Sometimes single-sided reconstruction is performed at a range of fidelities. A DR reconstruction may be used to get maximum accuracy over a couple of hours. In parallel, an OTG reconstruction may be considering the route of a platform over several days. The track segment generated for the first can't be cut/pasted onto the second, because the ownship platform will have followed a different route (DR vs OTG). The following procedure can be used to solve this issue
The track segment from the DR reconstruction can be considered as a set of range/bearing vectors from the DR primary track. We can then generate a new leg of target data by using these offsets to the primary track on the OTG plot.
To do this, right-click on the reconstructed track and select Copy to clipboard as offsets from [Primary track name]. This operation has put the set of offsets, time-stamps, and original track name onto the clipboard.
Next, either from this plot or a large-scale OTG plot, right-click on the new ownship track, and select Create new track by adding clipboard bearings to [Selected track name]. A new track will be added to the plot, where each point was generated by adding an offset to the nearest point-in-time on the subject track.
Figure 3.27. Smoothing back-tracking jumps Jumps
The above illustration shows a phenomenum sometimes encountered in some track recorded track data. Individual points jump back down the path already travelled. These jumps jar with the attention of the person viewing the track plot, and can introduce errors to the single-sided reconstruction.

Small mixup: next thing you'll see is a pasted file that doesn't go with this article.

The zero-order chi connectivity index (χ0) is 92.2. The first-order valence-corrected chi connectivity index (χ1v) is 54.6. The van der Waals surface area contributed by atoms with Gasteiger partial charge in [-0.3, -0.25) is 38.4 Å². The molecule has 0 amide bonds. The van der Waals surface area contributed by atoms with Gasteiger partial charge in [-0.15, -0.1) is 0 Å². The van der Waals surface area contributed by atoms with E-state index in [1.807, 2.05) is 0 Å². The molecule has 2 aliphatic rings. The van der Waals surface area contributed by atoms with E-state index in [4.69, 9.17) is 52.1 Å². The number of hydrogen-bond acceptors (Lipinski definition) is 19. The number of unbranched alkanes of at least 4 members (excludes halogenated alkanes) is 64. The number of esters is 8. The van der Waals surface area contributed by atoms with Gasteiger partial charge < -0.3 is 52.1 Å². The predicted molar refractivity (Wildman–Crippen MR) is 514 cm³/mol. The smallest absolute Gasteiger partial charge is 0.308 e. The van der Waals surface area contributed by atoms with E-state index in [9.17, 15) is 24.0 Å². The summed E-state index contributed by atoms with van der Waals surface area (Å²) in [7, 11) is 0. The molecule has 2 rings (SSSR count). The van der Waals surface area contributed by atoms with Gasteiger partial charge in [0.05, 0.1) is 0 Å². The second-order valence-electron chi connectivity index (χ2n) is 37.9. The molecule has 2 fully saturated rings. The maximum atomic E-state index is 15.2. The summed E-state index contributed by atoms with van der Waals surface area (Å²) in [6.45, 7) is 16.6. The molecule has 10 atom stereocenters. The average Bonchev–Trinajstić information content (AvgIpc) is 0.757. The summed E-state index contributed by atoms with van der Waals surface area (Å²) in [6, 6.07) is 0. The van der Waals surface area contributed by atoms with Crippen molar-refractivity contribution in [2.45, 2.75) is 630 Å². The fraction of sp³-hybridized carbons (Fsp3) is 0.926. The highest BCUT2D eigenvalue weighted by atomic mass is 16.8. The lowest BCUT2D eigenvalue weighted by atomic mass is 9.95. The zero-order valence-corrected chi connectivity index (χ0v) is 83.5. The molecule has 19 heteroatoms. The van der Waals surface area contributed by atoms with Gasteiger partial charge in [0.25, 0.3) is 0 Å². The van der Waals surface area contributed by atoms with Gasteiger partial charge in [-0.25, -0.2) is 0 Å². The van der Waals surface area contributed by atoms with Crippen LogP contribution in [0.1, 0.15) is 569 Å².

There is a pattern to the errors. They always just involve a single measurement (not a series of measurements), and the jump is always back along the path already travelled.
An algorithm has been derived to locate, and remove these jumps. The algortihm works as follows:
Walk forwards along the track segment, remembering the previous 3 positions
Once the three previous positions are all populated, they are notionally titled n-3, n-2 and n-1, with hte current position at n.
Calculate the direction from n-3 to n-2. This is the general direction of travel
If n-1 represents a step backwards along this direction, a jump may have happened
If the direction from n to n-2 is back on the original direction, then a jump certainly occurred.
If a jump has occurred, then replace the location of n-1 with a point at the same time that has been interpolated between n-2 and n.